China’s record-breaking charge to gobble up foreign companies is running into obstacles.
From the U.S. to the U.K., Germany and Australia, resistance is growing to efforts by Chinese companies — often state-backed — to buy or invest in power grids, nuclear plants, data storage and robot technology.
Chinese firms are spending more on foreign takeovers than ever before, and Western politicians are worrying about the deals’ potential impacts on technology and critical infrastructure.
“There is a perceived higher national security risk when we’re talking about Chinese buyers,” said Ke Geng, a partner at law firm O’Melveny & Myers who advises Chinese companies on foreign investments. “It’s also connected with the international political environment.”
Just last week, the Australian government blocked bids by a Chinese state power company and a private Hong Kong firm for control of a major electricity supplier, citing national security concerns.
That came just weeks after the British government made the surprise announcement that it was reviewing a plan for a Chinese state-owned company to help build a new $24 billion nuclear power station. A top adviser to new British Prime Minister Theresa May had previously warned against “allowing a hostile state easy access to the country’s critical national infrastructure,” prompting speculation that security concerns were behind the review.
The decisions haven’t gone down well with Beijing, which has accused Australia of protectionism and warned Britain that relations hang in the balance over the nuclear project.
“To suggest that China would try to kidnap the countries’ electricity network for ulterior motive is absurd and almost comical, since it is widely recognized in the world that business reputation is critical to any corporate activity,” the official Chinese news agency Xinhua said in an opinion article last week.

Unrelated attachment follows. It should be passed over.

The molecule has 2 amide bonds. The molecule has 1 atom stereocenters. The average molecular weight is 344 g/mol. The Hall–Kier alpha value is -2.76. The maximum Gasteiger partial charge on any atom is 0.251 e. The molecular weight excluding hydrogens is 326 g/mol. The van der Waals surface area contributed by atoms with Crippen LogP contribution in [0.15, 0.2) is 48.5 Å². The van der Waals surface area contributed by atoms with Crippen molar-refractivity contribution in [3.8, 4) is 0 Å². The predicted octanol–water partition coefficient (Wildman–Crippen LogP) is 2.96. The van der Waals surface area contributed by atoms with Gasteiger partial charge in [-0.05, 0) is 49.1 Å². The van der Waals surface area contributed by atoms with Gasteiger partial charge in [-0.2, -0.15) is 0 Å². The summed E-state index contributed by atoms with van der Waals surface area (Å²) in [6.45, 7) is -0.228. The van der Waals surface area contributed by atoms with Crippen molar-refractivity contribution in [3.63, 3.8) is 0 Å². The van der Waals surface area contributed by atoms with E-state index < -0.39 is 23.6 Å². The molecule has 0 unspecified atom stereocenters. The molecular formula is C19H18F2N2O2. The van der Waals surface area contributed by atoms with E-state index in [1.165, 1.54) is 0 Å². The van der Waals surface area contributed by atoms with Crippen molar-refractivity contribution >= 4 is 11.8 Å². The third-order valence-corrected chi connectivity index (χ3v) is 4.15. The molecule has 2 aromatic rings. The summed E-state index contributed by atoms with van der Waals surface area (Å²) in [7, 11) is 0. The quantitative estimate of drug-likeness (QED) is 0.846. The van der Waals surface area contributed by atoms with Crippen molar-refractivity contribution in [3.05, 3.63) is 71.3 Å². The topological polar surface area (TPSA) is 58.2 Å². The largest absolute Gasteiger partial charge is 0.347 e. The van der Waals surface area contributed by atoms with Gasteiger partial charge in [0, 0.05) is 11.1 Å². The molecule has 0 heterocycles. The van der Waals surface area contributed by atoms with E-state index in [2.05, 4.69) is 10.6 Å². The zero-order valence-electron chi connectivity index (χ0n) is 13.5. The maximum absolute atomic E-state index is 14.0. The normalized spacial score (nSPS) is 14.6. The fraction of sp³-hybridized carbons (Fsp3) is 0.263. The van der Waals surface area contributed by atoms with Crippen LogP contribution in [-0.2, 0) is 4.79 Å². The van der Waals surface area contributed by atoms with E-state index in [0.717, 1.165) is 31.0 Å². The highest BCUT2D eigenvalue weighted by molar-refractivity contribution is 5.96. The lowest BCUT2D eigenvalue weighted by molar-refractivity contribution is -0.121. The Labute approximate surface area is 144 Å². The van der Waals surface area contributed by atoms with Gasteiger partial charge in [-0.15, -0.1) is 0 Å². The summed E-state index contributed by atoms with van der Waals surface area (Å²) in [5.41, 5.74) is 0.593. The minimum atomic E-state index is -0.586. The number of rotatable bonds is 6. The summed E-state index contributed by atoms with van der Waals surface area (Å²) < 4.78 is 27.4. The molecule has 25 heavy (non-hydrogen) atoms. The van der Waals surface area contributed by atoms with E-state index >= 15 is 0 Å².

In the U.S., big Chinese deals have also come under scrutiny.
Data storage company Western Digital said in February that it was calling off a plan to take a $3.8 billion investment from a Chinese firm because the Committee on Foreign Investment in the United States had decided to investigate the deal.
U.S. lawmakers have also called on the committee to probe a Chinese takeover of the Chicago Stock Exchange and China’s biggest ever foreign acquisition, state-owned ChemChina’s $43 billion deal to buy global seed and pesticide company Syngenta.
Meanwhile, Chinese appliance maker Midea’s takeover of German robotics firm Kuka has contributed to calls in Europe for tougher measures in response to the wave of Chinese investment.
The tensions stirred up by some of the high-profile deals are partly the result of the rapid increase in Chinese deal-making overseas.
“If there are more deals, more are subject to national security reviews, and more are blocked by governments,” Geng said.
But he and others don’t expect Chinese companies to be put off by the setbacks some have suffered.
“I don’t think this kind of experience will deter future attempts,” said Chen Lin, a finance professor at the University of Hong Kong. “Cross-border acquisitions are an ongoing trend, not only for state-owned enterprises — you actually see more and more private firms in China trying to acquire foreign targets.”
Chinese buyers are often conscious of the challenges they may face to complete deals, with national security reviews among their top concerns, according to Geng.
He says they can reduce the risk by planning ahead for potential objections: “If it’s managed right, people can still get the deals done.”